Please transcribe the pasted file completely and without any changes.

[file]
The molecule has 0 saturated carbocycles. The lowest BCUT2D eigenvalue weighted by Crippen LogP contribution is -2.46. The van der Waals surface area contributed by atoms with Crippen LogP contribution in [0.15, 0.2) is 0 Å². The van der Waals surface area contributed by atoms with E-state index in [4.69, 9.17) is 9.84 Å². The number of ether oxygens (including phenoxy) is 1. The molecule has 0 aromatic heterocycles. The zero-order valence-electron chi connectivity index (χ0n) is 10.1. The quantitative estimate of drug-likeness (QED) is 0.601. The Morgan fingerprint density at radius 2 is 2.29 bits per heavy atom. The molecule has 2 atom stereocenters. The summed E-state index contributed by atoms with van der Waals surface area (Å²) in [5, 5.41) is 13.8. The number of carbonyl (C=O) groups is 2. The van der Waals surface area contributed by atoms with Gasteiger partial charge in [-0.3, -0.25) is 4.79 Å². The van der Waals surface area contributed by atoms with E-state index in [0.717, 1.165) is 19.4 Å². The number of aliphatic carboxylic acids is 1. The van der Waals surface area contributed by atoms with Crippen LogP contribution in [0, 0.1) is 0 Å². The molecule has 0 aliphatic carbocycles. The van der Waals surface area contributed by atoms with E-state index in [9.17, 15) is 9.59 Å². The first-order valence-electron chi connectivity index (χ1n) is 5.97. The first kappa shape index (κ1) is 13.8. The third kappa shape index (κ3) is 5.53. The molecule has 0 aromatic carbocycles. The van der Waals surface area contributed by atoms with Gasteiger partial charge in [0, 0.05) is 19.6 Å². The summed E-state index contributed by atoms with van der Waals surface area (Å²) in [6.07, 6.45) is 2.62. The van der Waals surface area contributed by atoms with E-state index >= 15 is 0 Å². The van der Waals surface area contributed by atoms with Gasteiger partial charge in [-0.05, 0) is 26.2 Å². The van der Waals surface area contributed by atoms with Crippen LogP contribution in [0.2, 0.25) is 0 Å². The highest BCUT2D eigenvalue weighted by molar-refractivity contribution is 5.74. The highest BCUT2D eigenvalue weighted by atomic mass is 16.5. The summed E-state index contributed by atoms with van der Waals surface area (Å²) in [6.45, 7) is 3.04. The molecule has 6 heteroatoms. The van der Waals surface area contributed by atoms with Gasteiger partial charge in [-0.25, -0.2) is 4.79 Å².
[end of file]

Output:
The molecule has 0 saturated carbocycles. The lowest BCUT2D eigenvalue weighted by Crippen LogP contribution is -2.46. The van der Waals surface area contributed by atoms with Crippen LogP contribution in [0.15, 0.2) is 0 Å². The van der Waals surface area contributed by atoms with E-state index in [4.69, 9.17) is 9.84 Å². The number of ether oxygens (including phenoxy) is 1. The molecule has 0 aromatic heterocycles. The zero-order valence-electron chi connectivity index (χ0n) is 10.1. The quantitative estimate of drug-likeness (QED) is 0.601. The Morgan fingerprint density at radius 2 is 2.29 bits per heavy atom. The molecule has 2 atom stereocenters. The summed E-state index contributed by atoms with van der Waals surface area (Å²) in [5, 5.41) is 13.8. The number of carbonyl (C=O) groups is 2. The van der Waals surface area contributed by atoms with Gasteiger partial charge in [-0.3, -0.25) is 4.79 Å². The van der Waals surface area contributed by atoms with E-state index in [0.717, 1.165) is 19.4 Å². The number of aliphatic carboxylic acids is 1. The van der Waals surface area contributed by atoms with Crippen LogP contribution in [0, 0.1) is 0 Å². The molecule has 0 aliphatic carbocycles. The van der Waals surface area contributed by atoms with E-state index in [9.17, 15) is 9.59 Å². The first-order valence-electron chi connectivity index (χ1n) is 5.97. The first kappa shape index (κ1) is 13.8. The third kappa shape index (κ3) is 5.53. The molecule has 0 aromatic carbocycles. The van der Waals surface area contributed by atoms with Gasteiger partial charge in [0, 0.05) is 19.6 Å². The summed E-state index contributed by atoms with van der Waals surface area (Å²) in [6.07, 6.45) is 2.62. The van der Waals surface area contributed by atoms with E-state index >= 15 is 0 Å². The van der Waals surface area contributed by atoms with Gasteiger partial charge in [-0.05, 0) is 26.2 Å². The van der Waals surface area contributed by atoms with Crippen LogP contribution in [0.2, 0.25) is 0 Å². The highest BCUT2D eigenvalue weighted by molar-refractivity contribution is 5.74. The highest BCUT2D eigenvalue weighted by atomic mass is 16.5. The summed E-state index contributed by atoms with van der Waals surface area (Å²) in [6.45, 7) is 3.04. The molecule has 6 heteroatoms. The van der Waals surface area contributed by atoms with Gasteiger partial charge in [-0.25, -0.2) is 4.79 Å².